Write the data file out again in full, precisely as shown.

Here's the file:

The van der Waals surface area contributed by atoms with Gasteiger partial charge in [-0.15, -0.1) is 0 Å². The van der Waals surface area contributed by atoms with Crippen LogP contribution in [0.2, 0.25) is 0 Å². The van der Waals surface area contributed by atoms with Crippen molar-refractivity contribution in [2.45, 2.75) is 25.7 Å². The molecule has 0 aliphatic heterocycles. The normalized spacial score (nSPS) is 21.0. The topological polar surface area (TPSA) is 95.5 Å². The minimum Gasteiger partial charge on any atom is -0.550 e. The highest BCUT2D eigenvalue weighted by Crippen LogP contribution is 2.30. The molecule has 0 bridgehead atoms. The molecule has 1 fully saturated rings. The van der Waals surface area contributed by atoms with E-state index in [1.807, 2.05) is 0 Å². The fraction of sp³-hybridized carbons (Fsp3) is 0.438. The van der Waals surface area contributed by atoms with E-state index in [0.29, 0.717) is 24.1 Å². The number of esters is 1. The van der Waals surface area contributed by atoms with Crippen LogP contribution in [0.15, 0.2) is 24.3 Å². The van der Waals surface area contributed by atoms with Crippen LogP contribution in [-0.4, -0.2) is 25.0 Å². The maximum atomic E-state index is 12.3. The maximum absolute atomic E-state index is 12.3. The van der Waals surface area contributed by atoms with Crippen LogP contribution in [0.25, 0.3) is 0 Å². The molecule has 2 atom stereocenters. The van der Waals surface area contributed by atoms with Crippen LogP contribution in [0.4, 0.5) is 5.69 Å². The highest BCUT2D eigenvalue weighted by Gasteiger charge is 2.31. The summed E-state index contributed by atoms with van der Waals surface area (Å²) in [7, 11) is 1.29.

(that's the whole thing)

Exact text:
The van der Waals surface area contributed by atoms with Gasteiger partial charge in [-0.15, -0.1) is 0 Å². The van der Waals surface area contributed by atoms with Crippen LogP contribution in [0.2, 0.25) is 0 Å². The van der Waals surface area contributed by atoms with Crippen molar-refractivity contribution in [2.45, 2.75) is 25.7 Å². The molecule has 0 aliphatic heterocycles. The normalized spacial score (nSPS) is 21.0. The topological polar surface area (TPSA) is 95.5 Å². The minimum Gasteiger partial charge on any atom is -0.550 e. The highest BCUT2D eigenvalue weighted by Crippen LogP contribution is 2.30. The molecule has 0 bridgehead atoms. The molecule has 1 fully saturated rings. The van der Waals surface area contributed by atoms with E-state index in [1.807, 2.05) is 0 Å². The fraction of sp³-hybridized carbons (Fsp3) is 0.438. The van der Waals surface area contributed by atoms with E-state index in [0.29, 0.717) is 24.1 Å². The number of esters is 1. The van der Waals surface area contributed by atoms with Crippen LogP contribution in [0.15, 0.2) is 24.3 Å². The van der Waals surface area contributed by atoms with Crippen LogP contribution in [-0.4, -0.2) is 25.0 Å². The maximum atomic E-state index is 12.3. The maximum absolute atomic E-state index is 12.3. The van der Waals surface area contributed by atoms with Crippen LogP contribution in [0.25, 0.3) is 0 Å². The molecule has 2 atom stereocenters. The van der Waals surface area contributed by atoms with Crippen LogP contribution in [0.4, 0.5) is 5.69 Å². The highest BCUT2D eigenvalue weighted by Gasteiger charge is 2.31. The summed E-state index contributed by atoms with van der Waals surface area (Å²) in [7, 11) is 1.29.